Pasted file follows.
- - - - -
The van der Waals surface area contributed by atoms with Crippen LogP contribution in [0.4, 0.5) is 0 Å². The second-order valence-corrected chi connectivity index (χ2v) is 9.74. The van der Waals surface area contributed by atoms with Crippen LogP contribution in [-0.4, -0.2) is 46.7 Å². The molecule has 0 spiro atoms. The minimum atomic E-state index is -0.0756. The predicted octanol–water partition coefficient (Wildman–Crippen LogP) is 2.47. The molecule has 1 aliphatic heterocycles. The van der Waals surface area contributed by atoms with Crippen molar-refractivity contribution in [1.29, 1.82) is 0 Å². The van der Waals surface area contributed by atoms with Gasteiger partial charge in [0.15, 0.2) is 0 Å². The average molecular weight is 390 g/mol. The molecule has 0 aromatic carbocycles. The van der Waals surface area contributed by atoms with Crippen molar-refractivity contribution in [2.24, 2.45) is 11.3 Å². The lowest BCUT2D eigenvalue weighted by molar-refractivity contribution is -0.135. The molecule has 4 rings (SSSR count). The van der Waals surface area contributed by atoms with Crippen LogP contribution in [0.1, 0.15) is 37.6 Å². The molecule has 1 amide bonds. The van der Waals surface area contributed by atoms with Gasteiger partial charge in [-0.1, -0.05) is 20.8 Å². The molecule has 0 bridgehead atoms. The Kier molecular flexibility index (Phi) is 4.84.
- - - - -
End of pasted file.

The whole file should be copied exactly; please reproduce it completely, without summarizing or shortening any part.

The van der Waals surface area contributed by atoms with Crippen LogP contribution in [0.4, 0.5) is 0 Å². The second-order valence-corrected chi connectivity index (χ2v) is 9.74. The van der Waals surface area contributed by atoms with Crippen LogP contribution in [-0.4, -0.2) is 46.7 Å². The molecule has 0 spiro atoms. The minimum atomic E-state index is -0.0756. The predicted octanol–water partition coefficient (Wildman–Crippen LogP) is 2.47. The molecule has 1 aliphatic heterocycles. The van der Waals surface area contributed by atoms with Crippen molar-refractivity contribution in [1.29, 1.82) is 0 Å². The van der Waals surface area contributed by atoms with Gasteiger partial charge in [0.15, 0.2) is 0 Å². The average molecular weight is 390 g/mol. The molecule has 0 aromatic carbocycles. The van der Waals surface area contributed by atoms with Crippen molar-refractivity contribution in [2.24, 2.45) is 11.3 Å². The lowest BCUT2D eigenvalue weighted by molar-refractivity contribution is -0.135. The molecule has 4 rings (SSSR count). The van der Waals surface area contributed by atoms with Crippen LogP contribution in [0.1, 0.15) is 37.6 Å². The molecule has 1 amide bonds. The van der Waals surface area contributed by atoms with Gasteiger partial charge in [-0.1, -0.05) is 20.8 Å². The molecule has 0 bridgehead atoms. The Kier molecular flexibility index (Phi) is 4.84.